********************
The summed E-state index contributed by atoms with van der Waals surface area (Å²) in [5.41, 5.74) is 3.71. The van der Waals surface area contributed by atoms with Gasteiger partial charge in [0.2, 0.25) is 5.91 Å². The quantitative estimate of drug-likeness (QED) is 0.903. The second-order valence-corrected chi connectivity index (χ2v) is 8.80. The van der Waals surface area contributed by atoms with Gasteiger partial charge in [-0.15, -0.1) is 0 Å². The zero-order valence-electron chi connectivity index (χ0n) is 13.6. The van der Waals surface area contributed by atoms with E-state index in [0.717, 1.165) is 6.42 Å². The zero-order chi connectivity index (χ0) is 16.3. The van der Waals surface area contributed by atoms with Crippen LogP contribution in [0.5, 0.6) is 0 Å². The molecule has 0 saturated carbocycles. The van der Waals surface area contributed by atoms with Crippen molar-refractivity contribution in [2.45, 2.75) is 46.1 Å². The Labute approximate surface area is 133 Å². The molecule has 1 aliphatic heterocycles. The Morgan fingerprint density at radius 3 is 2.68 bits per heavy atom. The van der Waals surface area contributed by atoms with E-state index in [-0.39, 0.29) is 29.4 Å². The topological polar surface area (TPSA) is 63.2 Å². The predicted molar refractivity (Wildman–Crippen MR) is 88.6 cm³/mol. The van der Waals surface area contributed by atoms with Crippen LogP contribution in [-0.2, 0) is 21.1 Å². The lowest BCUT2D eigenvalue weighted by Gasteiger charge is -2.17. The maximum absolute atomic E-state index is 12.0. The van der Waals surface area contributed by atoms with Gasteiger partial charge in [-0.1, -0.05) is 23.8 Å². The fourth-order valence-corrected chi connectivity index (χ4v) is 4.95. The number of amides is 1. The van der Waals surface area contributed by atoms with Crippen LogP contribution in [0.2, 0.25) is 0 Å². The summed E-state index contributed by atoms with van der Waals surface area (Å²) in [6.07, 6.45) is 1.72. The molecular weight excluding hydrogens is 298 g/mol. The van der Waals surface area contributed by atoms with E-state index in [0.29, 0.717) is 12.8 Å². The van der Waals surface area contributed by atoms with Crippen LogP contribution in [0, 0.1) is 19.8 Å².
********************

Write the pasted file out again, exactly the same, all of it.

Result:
The summed E-state index contributed by atoms with van der Waals surface area (Å²) in [5.41, 5.74) is 3.71. The van der Waals surface area contributed by atoms with Gasteiger partial charge in [0.2, 0.25) is 5.91 Å². The quantitative estimate of drug-likeness (QED) is 0.903. The second-order valence-corrected chi connectivity index (χ2v) is 8.80. The van der Waals surface area contributed by atoms with Gasteiger partial charge in [-0.15, -0.1) is 0 Å². The zero-order valence-electron chi connectivity index (χ0n) is 13.6. The van der Waals surface area contributed by atoms with E-state index in [0.717, 1.165) is 6.42 Å². The zero-order chi connectivity index (χ0) is 16.3. The van der Waals surface area contributed by atoms with Crippen LogP contribution in [0.5, 0.6) is 0 Å². The molecule has 0 saturated carbocycles. The van der Waals surface area contributed by atoms with Crippen molar-refractivity contribution in [2.45, 2.75) is 46.1 Å². The Labute approximate surface area is 133 Å². The molecule has 1 aliphatic heterocycles. The Morgan fingerprint density at radius 3 is 2.68 bits per heavy atom. The van der Waals surface area contributed by atoms with E-state index in [-0.39, 0.29) is 29.4 Å². The topological polar surface area (TPSA) is 63.2 Å². The predicted molar refractivity (Wildman–Crippen MR) is 88.6 cm³/mol. The van der Waals surface area contributed by atoms with Crippen LogP contribution in [-0.2, 0) is 21.1 Å². The lowest BCUT2D eigenvalue weighted by Gasteiger charge is -2.17. The maximum absolute atomic E-state index is 12.0. The van der Waals surface area contributed by atoms with Gasteiger partial charge in [-0.1, -0.05) is 23.8 Å². The fourth-order valence-corrected chi connectivity index (χ4v) is 4.95. The number of amides is 1. The van der Waals surface area contributed by atoms with Crippen LogP contribution in [0.2, 0.25) is 0 Å². The summed E-state index contributed by atoms with van der Waals surface area (Å²) in [6.07, 6.45) is 1.72. The molecular weight excluding hydrogens is 298 g/mol. The van der Waals surface area contributed by atoms with E-state index in [0.29, 0.717) is 12.8 Å². The van der Waals surface area contributed by atoms with Crippen LogP contribution in [0, 0.1) is 19.8 Å².